By introducing the National Service Bill, the Government said, in effect: " We will have a searching look at our manpower. This legislation is designed to defend Australia and therefore we will allot men and women to the jobs of work for which we think they are best suited." Honorable senators opposite chide the Government by saying that it has no thought for the defence of this country, that it does not plan. But the moment the Government produces a tangible plan for our defence, which should earn the gratitude of every Australian, it is again chided by members of the Opposition because the plan does not please them. 1 would have thought that the Opposition would have come in four-square behind the Government on this question. For years members of the Opposition have been saying, quite untruthfully, that the Government has left Australia undefended. That statement is made inside and outside this chamber. But whenever the Government puts forward proposals to strengthen our defence, the Labour Party opposes them.

The present proposals are to prevent war from coming to this country, as far as is possible. They are designed to preserve the security of Australia. As Senator Cormack said, in our present situation Australia must be prepared to play a very great part in defending herself. We must be true to our allies. I believe that we must follow the lead of the United States of America and Great Britain in calling up our young people for national service. No honorable senator opposite has said that 'he is prepared to be defended by the young people of Great Britain and the United States who are called up for compulsory national training. How can wc, with justice and national pride, say to our allies in time of peril: " Come to our aid. We are not prepared to call up our youth as you are doing, but come to our aid." If we are to keep faith with our allies, in common decency it is necessary to implement national service training.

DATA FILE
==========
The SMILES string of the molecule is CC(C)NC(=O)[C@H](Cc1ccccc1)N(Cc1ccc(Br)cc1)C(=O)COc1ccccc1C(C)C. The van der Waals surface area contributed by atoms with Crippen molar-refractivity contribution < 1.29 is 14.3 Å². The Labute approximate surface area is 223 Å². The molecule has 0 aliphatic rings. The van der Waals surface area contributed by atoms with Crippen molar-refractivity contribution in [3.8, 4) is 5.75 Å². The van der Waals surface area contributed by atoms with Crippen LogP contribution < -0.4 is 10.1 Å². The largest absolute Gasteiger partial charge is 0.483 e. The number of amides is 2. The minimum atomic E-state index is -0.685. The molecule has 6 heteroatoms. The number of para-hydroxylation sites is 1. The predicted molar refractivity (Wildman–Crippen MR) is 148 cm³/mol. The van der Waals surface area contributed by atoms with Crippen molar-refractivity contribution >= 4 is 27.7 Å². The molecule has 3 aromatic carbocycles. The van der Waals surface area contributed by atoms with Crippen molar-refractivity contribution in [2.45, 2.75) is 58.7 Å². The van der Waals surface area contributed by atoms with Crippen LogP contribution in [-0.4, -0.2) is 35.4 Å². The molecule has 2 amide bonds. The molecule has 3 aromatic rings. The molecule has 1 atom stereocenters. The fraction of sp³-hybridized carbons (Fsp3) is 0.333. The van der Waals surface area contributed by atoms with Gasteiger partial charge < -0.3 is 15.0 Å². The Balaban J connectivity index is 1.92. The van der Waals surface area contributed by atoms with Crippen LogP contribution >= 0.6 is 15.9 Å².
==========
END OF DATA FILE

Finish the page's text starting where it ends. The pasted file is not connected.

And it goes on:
The National Service Bill is fair and just. It gives to our youth an opportunity to defend Australia and places in its correct perspective (he effort we must all make in time of war. It destroys the power of the awful saying so often heard in time of war in relation to somebody who is not in uniform: "Why didn't he go?" Obviously it cannot bc clear why some people did not go to World War I or World War II, but with the introduction of national service training it will be plain that any person of eligible age who is not called up for service will have his abilities utilised to far better advantage. I welcome this Bill because it is fair to every Australian. I repeat what I said at the start of my speech: This legislation provides for national service in which everyone should be proud to participate. I support the Bill.